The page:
Earthquakes rattle Indonesia
10-year-old girl dies in series of temblors
MANOKWARI, Indonesia – A series of powerful earthquakes killed a 10-year-old girl and injured dozens in remote eastern Indonesia on Sunday, briefly triggering fears of another tsunami in a country still recovering from 2004’s deadly waves.
One of the quakes – a 7.3-magnitude tremor – was felt as far away as Australia.
Residents near the epicenter in Papua province rushed from their homes in search of higher ground shortly after the first 7.6-magnitude quake struck at 4:43 a.m. local time, afraid that huge waves might wash over the island.
The epicenter was about 85 miles from Papua’s main city of Manokwari and occurred at a depth of 22 miles, the U.S. Geological Survey said. It was followed by dozens of aftershocks.
Dozens were injured and some 135 homes and other buildings were badly damaged or toppled in the province. Officials initially reported four deaths, but later discovered three people had died from illnesses. The 10-year-old girl was killed in her home when a wall collapsed, said hospital director Hengky Tewu.
Power lines fell, cutting off electricity, and the runway of Manokwari’s Rendani airport was cracked, prompting the cancellation of commercial flights.
The government initially issued a tsunami warning but lifted it within an hour after it was confirmed that the epicenter was on land, not water.
Quakes centered onshore pose little tsunami threat to Indonesia itself, but those close to the coast can churn up large waves that sometimes reach the coastlines of other countries such as Japan.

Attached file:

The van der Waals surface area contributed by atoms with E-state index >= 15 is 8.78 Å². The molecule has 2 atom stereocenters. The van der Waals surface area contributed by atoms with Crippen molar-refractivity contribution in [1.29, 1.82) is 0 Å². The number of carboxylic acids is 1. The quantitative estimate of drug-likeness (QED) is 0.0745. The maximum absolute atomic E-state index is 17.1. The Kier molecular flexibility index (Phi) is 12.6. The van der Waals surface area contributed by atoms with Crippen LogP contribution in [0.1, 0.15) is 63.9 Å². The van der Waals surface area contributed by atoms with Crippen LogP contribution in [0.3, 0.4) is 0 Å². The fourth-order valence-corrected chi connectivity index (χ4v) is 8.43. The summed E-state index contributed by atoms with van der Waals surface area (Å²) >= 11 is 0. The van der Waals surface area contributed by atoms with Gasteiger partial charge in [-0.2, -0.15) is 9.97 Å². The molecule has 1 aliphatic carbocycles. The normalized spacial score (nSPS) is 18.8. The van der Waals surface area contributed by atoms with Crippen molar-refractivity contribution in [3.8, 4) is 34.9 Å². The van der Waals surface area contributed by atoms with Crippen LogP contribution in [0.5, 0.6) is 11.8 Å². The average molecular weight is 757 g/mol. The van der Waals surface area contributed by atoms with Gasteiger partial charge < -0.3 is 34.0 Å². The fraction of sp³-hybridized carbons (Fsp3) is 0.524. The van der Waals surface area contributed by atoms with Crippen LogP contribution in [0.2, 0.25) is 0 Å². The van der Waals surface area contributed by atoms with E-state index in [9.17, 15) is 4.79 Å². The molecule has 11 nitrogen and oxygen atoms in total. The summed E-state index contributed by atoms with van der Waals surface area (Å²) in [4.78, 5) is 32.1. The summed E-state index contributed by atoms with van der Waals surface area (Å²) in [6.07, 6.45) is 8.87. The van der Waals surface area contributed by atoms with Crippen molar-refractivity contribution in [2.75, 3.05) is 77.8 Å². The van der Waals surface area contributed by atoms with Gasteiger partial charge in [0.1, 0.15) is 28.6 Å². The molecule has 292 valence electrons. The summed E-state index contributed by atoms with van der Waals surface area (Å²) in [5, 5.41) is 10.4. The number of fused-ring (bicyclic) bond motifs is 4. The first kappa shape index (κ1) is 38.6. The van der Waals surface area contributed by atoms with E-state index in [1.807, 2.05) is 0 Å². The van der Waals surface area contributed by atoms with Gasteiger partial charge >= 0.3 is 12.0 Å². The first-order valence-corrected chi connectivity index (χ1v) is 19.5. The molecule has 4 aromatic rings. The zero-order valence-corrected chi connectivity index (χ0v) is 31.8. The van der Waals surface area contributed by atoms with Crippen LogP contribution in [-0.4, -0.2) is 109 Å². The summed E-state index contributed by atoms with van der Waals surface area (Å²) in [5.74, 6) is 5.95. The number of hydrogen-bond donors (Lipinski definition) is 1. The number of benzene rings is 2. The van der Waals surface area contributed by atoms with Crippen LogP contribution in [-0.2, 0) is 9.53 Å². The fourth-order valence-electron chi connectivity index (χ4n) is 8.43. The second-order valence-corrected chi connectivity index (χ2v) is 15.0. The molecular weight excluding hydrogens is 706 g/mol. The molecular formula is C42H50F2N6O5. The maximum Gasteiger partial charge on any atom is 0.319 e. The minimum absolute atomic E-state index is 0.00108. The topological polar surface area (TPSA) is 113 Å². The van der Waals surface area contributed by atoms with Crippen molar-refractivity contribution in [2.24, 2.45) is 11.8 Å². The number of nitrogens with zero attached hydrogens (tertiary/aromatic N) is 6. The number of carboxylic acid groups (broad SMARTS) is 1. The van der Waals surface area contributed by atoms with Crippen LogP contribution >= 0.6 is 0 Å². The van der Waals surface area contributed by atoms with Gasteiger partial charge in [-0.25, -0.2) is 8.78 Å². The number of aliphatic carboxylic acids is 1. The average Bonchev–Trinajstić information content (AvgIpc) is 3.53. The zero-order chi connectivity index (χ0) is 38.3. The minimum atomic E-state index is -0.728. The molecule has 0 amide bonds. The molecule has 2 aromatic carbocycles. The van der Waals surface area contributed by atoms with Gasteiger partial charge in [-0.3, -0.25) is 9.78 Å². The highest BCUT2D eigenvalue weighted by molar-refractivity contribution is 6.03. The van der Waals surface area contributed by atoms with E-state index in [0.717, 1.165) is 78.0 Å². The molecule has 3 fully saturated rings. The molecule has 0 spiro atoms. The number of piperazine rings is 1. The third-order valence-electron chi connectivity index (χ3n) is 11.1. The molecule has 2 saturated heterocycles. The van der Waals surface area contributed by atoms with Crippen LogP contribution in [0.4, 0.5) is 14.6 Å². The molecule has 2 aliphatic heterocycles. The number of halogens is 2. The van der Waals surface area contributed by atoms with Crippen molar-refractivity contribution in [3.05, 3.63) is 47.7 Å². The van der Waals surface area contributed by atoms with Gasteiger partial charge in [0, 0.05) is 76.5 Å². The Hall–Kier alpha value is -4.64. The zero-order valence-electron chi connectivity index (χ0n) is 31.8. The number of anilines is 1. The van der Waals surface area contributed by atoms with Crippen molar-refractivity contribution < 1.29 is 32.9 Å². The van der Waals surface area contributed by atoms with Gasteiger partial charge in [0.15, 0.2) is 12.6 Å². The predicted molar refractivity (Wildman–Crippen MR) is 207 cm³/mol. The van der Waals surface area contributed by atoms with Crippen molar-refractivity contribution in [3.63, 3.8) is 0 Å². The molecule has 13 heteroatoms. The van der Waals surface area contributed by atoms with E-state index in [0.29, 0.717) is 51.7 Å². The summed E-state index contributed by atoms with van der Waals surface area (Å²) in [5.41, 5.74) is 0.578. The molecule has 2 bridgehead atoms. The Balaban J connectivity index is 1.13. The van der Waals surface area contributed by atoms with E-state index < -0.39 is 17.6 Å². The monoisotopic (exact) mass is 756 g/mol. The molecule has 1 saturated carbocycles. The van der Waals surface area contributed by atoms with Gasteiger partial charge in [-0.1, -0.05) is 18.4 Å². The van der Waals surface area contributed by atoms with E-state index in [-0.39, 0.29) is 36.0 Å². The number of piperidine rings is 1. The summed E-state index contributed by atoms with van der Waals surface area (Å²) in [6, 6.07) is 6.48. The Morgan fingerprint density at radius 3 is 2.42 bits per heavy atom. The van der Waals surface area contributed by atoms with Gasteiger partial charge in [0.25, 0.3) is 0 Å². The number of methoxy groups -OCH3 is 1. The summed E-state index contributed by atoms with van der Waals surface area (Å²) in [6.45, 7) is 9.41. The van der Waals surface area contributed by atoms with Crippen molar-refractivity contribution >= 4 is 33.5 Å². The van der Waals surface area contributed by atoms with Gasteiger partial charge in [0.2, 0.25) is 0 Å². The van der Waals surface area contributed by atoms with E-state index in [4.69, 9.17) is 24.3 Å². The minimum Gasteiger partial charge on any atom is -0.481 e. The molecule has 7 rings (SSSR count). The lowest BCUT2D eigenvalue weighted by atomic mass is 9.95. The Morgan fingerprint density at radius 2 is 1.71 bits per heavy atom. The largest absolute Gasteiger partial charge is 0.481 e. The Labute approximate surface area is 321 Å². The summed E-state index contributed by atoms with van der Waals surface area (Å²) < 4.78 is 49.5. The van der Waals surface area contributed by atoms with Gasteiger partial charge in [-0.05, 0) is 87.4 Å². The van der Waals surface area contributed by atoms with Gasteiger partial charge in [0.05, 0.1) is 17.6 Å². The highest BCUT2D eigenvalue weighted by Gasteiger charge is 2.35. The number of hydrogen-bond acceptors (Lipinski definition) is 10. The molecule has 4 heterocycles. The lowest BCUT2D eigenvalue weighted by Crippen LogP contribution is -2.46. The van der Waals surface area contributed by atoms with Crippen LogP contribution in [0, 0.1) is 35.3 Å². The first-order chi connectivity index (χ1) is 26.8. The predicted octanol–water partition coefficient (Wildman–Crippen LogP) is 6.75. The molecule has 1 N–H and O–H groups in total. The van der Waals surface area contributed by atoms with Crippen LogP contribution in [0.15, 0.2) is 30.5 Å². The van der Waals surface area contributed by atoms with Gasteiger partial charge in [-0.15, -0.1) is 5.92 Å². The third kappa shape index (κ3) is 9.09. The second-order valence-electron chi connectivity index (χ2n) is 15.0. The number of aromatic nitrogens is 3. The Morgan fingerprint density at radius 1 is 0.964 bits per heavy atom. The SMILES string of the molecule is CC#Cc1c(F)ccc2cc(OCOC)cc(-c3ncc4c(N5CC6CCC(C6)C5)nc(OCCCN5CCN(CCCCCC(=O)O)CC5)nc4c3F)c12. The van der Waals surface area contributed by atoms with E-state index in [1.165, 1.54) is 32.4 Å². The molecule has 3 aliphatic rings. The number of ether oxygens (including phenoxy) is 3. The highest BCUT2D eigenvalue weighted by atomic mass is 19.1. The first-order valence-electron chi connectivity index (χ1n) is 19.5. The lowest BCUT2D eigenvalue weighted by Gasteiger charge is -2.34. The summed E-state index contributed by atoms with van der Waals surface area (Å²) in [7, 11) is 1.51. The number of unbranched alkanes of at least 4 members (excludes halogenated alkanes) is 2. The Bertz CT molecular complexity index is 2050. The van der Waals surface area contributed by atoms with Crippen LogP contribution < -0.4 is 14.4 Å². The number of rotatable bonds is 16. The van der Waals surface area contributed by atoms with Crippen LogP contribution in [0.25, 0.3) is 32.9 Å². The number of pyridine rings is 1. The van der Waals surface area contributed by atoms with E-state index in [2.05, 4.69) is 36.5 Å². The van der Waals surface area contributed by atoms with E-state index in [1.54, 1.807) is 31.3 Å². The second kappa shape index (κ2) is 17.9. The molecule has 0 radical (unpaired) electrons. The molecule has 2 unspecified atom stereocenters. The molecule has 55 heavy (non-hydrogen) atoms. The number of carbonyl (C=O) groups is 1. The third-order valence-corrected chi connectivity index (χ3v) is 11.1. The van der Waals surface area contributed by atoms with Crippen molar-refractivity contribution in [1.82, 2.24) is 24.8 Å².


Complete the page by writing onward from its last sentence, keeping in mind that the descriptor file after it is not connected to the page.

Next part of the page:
A huge quake off western Indonesia caused the 2004 Indian Ocean tsunami that killed about 230,000 people, more than half of them on the western Indonesian island of Sumatra. Four years on, the multibillion-dollar rebuilding process is almost complete.
Residents in Papua’s Manokwari – a jumble of low-lying brick and cement structures home to 167,000 people – remained jittery late Sunday, with thousands prepared to sleep outside for fear of aftershocks.
“We don’t feel safe,” said Simon, 32, who like many Indonesians goes by one name. He was staying outside with his wife and three kids. “It’s just in case there are strong aftershocks.”
The Indonesian Health Ministry was sending an aid team to Manokwari Sunday night as well as four tons of medical supplies and baby food, spokeswoman Lily Sulistyowati said.
Relief agency World Vision Indonesia was flying in 2,000 emergency provision kits, including canned food, blankets and basic medical supplies, said spokeswoman Katarina Hardono.
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